Canadian Consul General Nadia Theodore will depart Atlanta to take up a new role in the private sector after two decades of public service culminating with her posting as the country’s top diplomat for the Southeast U.S.
Ms. Theodore will join Maple Leaf Foods as senior vice president of government of industry and global government relations. The food giant based in Mississauga, Ontario, employs 13,000 people and works across the U.S., Canada and Asia.
On Twitter, Ms. Theodore suggested it would be a bit surreal working for a company that was a fixture in her childhood:
🙏🏿😭☺️ by well wishes! As a👧🏿, @MapleLeafFoods was synonymous w/ family summer BBQ, AM bustle+ everything joyful in b/een. Back then, couldn’t have imagined the opportunity to sit at the senior leadership table of this iconic 🇨🇦 brand. I am truly my ancestors’ wildest dreams💫💫 pic.twitter.com/wYuD9WTdfo
— Nadia Theodore (@Nadia_Theodore) July 30, 2020
She won’t join Maple Leaf Foods until October, but her time in Atlanta will come to a close in the next few weeks. The pandemic will prevent a diplomat known for her outgoing nature and constant community engagement from getting an in-person send-off after three years in a city she now considers a “second home.”
“I am sorry to be departing under the current situation, as it prohibits me from meeting with you one last time in person. I encourage you to remain in contact with my office, who will be more than pleased to connect you with my eventual successor, once named,” she wrote in an email to contacts of the consulate this week.
In the note, the trade negotiator and policy expert took pride in deepening the economic integration during the negotiation period on the USMCA, the successor deal to the North American Free Trade Agreement, which entered into force July 1.
Calling it a “win-win-win” for the three partner nations of the U.S., Mexico and Canada, she pointed to the way USMCA modernized the quarter-century-old deal.
“As you know, the bilateral relationship between Canada and the United States is of utmost importance. There are no two nations which depend on each other more for their mutual prosperity and security than Canada and the United States. I like to think that we had a small role to play in this and, although I will be leaving the Government of Canada for a new opportunity, I will continue to work to strengthen bilateral ties,” Ms. Theodore wrote, adding that trade would be a salve for the economic wounds of the pandemic.
“I firmly believe that the USMCA will be a source of strength to help us all rebuild our economies in the wake of the COVID-19 pandemic. Our resilient supply chains for essential medical equipment has already been proof of this.”
With the so-called “new NAFTA” complete, it’s almost difficult to appreciate how uncertain things remained when Ms. Theodore arrived in late 2017.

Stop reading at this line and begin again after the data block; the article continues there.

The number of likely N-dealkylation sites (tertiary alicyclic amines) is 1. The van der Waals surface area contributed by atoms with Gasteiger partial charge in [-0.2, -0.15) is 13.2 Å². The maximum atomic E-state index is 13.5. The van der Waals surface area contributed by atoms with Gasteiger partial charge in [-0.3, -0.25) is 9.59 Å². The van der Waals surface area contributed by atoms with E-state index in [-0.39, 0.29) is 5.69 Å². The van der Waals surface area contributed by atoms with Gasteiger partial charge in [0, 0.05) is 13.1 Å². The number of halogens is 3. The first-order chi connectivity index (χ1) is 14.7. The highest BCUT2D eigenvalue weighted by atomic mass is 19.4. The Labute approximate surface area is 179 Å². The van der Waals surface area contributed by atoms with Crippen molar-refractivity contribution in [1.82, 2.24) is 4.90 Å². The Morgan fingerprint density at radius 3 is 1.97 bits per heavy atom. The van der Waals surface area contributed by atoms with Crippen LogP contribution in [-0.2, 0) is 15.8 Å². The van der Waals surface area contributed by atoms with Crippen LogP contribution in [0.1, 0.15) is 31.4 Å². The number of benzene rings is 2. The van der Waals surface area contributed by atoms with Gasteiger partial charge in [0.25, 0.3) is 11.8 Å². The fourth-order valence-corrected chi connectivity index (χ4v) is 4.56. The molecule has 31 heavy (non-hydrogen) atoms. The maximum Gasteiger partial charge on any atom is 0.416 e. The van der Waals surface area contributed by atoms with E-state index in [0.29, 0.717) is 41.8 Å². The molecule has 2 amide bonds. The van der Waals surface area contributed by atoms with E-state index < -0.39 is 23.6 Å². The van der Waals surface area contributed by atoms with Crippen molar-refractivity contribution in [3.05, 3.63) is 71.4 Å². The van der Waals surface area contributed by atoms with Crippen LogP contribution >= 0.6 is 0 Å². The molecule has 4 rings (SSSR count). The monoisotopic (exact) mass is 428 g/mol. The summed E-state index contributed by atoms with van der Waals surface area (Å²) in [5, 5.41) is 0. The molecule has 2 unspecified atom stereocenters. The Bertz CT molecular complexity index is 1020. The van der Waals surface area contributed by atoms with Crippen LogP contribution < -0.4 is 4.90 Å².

President Donald Trump was still playing hardball after threatening repeatedly to rip up the deal, and the sixth round of talks had just taken place. But Ms. Theodore, a self-described “eternal optimist,” dedicated herself to ensuring that her partners in the Southeast U.S. got the “real story” about the benefits of cross-border trade.
She became a fixture at trade panels, never shying away from delivering pointed rebuttals (softened with patented Canadian charm) to those less informed on the intricacies of things like tariffs and rules of origin. Export Development Canada also opened an Atlanta office under her watch.
She has also been a frequent featured speaker at events on women’s leadership and minority advancement. Most recently, she gave a synopsis of the Black Lives Matter movement from a Canadian perspective. [Read: Yes, there are black people in Canada]
Maple Leaf Foods said in a statement that Ms. Theodore is to replace Rory McAlpine, who will retire after 15 years with the company. Ms. Theodore’s international bona fides helped her land the appointment: Before coming to Atlanta she spent three years as Canada’s counsellor to the World Trade Organization in Geneva.
“Nadia’s deep experience in global issues, her understanding of government and her diplomatic skills will be tremendous value to Maple Leaf Foods,” said Michael McCain, president and CEO.
Ms. Theodore has a law degree from the University of London and earned bachelor’s and master’s degrees in political science at Carleton University in Ottawa. Earlier in her career, she spent time as an analyst at the Aboriginal Policy Directorate in Ottawa and Winnipeg, and as a charities officer at the Canadian Revenue Agency.
See her comments during a recent conversation with Global Atlanta here:
Read more from her engagements with Global Atlanta:
Consular Conversation – March 2018: In Touchy Times for Trade, Canada Sends ‘Eternal Optimist’ to the South
Consular Conversation – May 2019: Despite Trade Challenges, U.S.-Canada Ties ‘Too Big to Fail’
Macon International Symposium – Jan. 2019: From Forestry to Clay, Trade Policy Hits Home in Middle Georgia